publisher colophon
Reviewed by:
  • Lalgudi G. Jayaraman: Singing Violins, and: U. Srinivas: Mandolin Melodies
Lalgudi G. Jayaraman: Singing Violins. One CD, with a 12-page booklet of liner notes, by Vamanan, and one photograph. Turin, Italy: Felmay Fy 8094, 2005.
U. Srinivas: Mandolin Melodies. One CD, with an 8-page booklet of liner notes, by Vamanan, and one photograph. Turin, Italy: Felmay Fy 8091, 2005.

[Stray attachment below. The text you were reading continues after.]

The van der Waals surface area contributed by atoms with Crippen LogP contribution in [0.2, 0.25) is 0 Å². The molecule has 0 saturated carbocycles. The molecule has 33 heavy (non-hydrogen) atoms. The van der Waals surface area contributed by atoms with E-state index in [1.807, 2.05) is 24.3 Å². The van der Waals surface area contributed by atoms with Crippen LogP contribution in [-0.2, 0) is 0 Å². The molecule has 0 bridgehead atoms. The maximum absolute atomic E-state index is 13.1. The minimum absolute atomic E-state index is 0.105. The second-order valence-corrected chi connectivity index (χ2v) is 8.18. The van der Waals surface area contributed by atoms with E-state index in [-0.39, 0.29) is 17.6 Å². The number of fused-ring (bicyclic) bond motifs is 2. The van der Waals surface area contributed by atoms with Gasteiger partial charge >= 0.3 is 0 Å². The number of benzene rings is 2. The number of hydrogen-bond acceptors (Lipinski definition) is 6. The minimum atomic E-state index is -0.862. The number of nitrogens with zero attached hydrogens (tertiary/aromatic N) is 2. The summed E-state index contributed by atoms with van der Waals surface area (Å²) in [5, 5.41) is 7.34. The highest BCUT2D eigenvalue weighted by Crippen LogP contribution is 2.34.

Felmay (www.felmay.it) is an Italian world music record company that produces jazz, klezmer, "global fusion," Asian and African music, and other CDs, as well as DVDs and CD-ROMs. Its roster includes famous Indian classical musicians such as Hariprasad Chaurasia, Ustad Amjad Ali Khan, Dr. N. Ramani, and Balamuralikrishna. The first of the CDs considered here is the second recording in Felmay's catalogue by the legendary violinist Lalgudi Jayaraman. (The catalogue also contains another CD featuring Jayaraman's two children, but not [End Page 181] Jayaraman himself.) The other CD to be considered here is Felmay's second recording by Srinivas, the performer responsible for bringing the electric mandolin into the Carnatic instrumentarium. The accompanying musicians on these CDs include illustrious names such as Jayaraman's aforementioned two children (both violinists) and Vellore G. Ramabhadran (mridangam) on the former, and violinist A. Kanyakumari on the latter. Not surprisingly, the recordings do not disappoint; the recording quality is excellent, and the CDs present a variety of genres (ālāpana and tillāna, the latter a specialty of Jayaraman, as well as a number of kṛitis).